That’s a part of what is happening at the Transfiguration of Jesus on the mountain. Whatever veil might have existed between God and God’s beloved is lifted—the Law (represented by Moses) had a part in lifting the veil. The Prophets (represented by Elijah) had a part in lifting the veil. So that Paul can talk about this new freedom we have in God, a freedom to see God face to face. “Now the Lord is the Spirit, and where the Spirit of the Lord is, there is freedom. And we all, with unveiled face, beholding the glory of the Lord, are being changed into his likeness from one degree of glory to another; for this comes from the Lord who is the Spirit.”
We are changed into his likeness, from one degree of glory to another. Veils are lifted and parted as we move closer to God. In some ways these veils culminate in the great temple veil, the veil that hung in front of the holy of holies in the Jerusalem Temple.
On Good Friday, Saint Luke reminds us that “there was darkness over the whole land until the ninth hour, while the sun’s light faded, and just before Jesus gave up his spirit to the father, the curtain of the temple was torn in two.”
The veil of the temple, a curtain of a veil meant to demarcate the great gulf between sinful humanity and holy God—that veil was torn in two. Rowan Williams writes about this in his little book, Ponder These Things. He writes,
Because Christ has torn the veil, we can enter with him; we live in the heavenly sanctuary, offering prayer with him. That is what is happening in every eucharist. The whole history of the world is interrupted by the cry of Jesus from the Cross; and all that we try to put between ourselves and God is torn down by God’s own utterance.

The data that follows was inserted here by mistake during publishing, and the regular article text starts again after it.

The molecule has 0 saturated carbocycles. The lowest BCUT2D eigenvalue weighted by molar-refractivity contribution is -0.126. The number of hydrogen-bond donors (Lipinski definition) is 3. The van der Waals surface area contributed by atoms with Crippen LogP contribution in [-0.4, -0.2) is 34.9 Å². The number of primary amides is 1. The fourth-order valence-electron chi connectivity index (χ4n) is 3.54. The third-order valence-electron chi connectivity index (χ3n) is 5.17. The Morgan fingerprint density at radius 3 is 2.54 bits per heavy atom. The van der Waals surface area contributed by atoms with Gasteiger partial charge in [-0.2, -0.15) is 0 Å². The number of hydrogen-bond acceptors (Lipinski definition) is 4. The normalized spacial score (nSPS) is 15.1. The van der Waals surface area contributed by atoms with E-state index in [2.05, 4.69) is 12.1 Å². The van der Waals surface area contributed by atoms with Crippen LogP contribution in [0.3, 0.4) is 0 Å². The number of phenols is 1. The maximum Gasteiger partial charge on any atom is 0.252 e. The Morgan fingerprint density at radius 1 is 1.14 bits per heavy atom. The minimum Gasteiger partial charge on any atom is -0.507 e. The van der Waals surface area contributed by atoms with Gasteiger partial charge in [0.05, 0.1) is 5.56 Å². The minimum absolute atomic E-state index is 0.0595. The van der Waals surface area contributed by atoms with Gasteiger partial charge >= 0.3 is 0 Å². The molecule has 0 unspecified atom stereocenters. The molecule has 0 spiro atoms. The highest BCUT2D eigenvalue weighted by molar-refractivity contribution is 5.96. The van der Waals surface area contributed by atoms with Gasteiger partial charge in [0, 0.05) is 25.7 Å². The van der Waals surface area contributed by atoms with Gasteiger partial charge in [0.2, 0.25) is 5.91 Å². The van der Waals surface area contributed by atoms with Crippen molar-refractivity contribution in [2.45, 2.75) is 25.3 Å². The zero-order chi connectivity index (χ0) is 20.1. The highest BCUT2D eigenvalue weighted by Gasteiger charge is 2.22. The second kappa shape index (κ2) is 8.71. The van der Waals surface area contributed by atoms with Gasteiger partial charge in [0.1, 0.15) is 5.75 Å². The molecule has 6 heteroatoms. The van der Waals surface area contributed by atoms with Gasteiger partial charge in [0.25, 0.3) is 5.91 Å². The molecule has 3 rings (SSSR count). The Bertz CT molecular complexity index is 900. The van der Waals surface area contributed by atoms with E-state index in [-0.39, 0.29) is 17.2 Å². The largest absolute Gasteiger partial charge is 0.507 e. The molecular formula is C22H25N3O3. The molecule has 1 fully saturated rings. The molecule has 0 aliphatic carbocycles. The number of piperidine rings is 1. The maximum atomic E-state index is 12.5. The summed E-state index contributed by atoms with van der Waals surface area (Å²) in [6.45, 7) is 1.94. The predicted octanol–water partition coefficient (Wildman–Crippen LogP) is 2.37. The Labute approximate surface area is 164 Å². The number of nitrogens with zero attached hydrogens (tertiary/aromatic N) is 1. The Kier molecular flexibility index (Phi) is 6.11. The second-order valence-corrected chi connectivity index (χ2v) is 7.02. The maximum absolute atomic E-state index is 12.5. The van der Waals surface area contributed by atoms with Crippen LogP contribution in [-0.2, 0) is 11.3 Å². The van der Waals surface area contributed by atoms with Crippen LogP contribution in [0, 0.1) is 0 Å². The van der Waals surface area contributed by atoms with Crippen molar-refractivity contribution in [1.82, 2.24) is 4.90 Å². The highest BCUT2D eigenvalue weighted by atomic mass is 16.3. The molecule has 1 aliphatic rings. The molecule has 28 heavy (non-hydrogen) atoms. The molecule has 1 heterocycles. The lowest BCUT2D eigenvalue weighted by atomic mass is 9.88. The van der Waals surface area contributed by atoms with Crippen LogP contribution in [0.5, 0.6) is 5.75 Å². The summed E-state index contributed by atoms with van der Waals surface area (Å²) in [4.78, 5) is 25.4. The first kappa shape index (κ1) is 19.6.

God has torn down the curtain of separation, and God tries to tear down whatever veil might separate us from his love. But what sort of veil might we continue to put up? Is it shame or a sense of false modesty that keeps us from moving closer into God’s presence? Do we give custom and convention too great a place, somehow convincing ourselves that they’re not just veils, but walls? Sometimes the veils we make are shiny and they reflect our own glory, rather than allow us to perceive God’s glory.
As Archbishop Williams puts it, it is for us to “stop and sit still; let the living Word of God tear the fabric of our expectations and our anxieties alike, tear through the embroidered pictures on the curtain.” The weaving of religious veils keeps us not only from God, but also obstructs our view of the world. And so we don’t see one another clearly and we miss the part of God that is all around us.
God is always and everywhere inviting us to come closer. To let down our guard. To relax. To breathe. To allow for the holy. Allow for the mystery. Allow for the silence. Not so he can burn us with judgment, but so that he can enfold us in love. In some ways, this is what the whole Season of Lent is about. God invites us closer, cleaner, holier.
The veil comes down in prayer, in worship, and in the Sacrament of Holy Communion.
In just a few moments, the veil is lifted. We are invited to drink and eat in the presence of God, to be with God as God is present with us. As we receive the food and drink that God offers us, let us be reminded that God has already opened the veil of separation. God has opened to veil of death and let life flow in. God has opened the veil of humanity and allowed it to perceive divinity.
Though it can be tempting to want to cover ourselves, to hide from God, and to hide from all that is Holy, may we have the courage to remove our veils, that we might allow God to change us, to remake us, to transfigure us. And may we also see God face to face.
In the name of the Father and of the Son and the Holy Spirit. Amen.